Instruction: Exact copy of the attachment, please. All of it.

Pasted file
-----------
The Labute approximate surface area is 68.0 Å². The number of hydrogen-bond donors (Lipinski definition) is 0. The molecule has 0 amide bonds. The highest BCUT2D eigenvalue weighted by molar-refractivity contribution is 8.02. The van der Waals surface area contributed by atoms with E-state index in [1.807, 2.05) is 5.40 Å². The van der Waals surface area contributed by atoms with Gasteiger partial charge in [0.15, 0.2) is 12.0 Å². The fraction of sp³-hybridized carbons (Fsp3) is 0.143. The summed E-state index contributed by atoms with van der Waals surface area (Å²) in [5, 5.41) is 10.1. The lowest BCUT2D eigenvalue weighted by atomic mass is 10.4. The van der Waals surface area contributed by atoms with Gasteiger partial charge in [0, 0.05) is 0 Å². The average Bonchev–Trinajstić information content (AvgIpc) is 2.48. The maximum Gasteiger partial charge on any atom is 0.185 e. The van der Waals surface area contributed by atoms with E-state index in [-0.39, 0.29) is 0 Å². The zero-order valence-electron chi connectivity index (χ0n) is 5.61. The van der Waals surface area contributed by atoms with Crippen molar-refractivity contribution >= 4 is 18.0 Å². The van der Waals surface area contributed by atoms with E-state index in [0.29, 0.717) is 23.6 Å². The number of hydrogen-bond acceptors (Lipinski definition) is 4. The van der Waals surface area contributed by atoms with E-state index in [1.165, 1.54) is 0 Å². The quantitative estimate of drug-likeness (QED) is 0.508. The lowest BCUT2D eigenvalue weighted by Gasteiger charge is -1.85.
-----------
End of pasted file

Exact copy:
The Labute approximate surface area is 68.0 Å². The number of hydrogen-bond donors (Lipinski definition) is 0. The molecule has 0 amide bonds. The highest BCUT2D eigenvalue weighted by molar-refractivity contribution is 8.02. The van der Waals surface area contributed by atoms with E-state index in [1.807, 2.05) is 5.40 Å². The van der Waals surface area contributed by atoms with Gasteiger partial charge in [0.15, 0.2) is 12.0 Å². The fraction of sp³-hybridized carbons (Fsp3) is 0.143. The summed E-state index contributed by atoms with van der Waals surface area (Å²) in [5, 5.41) is 10.1. The lowest BCUT2D eigenvalue weighted by atomic mass is 10.4. The van der Waals surface area contributed by atoms with Gasteiger partial charge in [0, 0.05) is 0 Å². The average Bonchev–Trinajstić information content (AvgIpc) is 2.48. The maximum Gasteiger partial charge on any atom is 0.185 e. The van der Waals surface area contributed by atoms with E-state index in [-0.39, 0.29) is 0 Å². The zero-order valence-electron chi connectivity index (χ0n) is 5.61. The van der Waals surface area contributed by atoms with Crippen molar-refractivity contribution >= 4 is 18.0 Å². The van der Waals surface area contributed by atoms with E-state index in [0.29, 0.717) is 23.6 Å². The number of hydrogen-bond acceptors (Lipinski definition) is 4. The van der Waals surface area contributed by atoms with E-state index in [1.165, 1.54) is 0 Å². The quantitative estimate of drug-likeness (QED) is 0.508. The lowest BCUT2D eigenvalue weighted by Gasteiger charge is -1.85.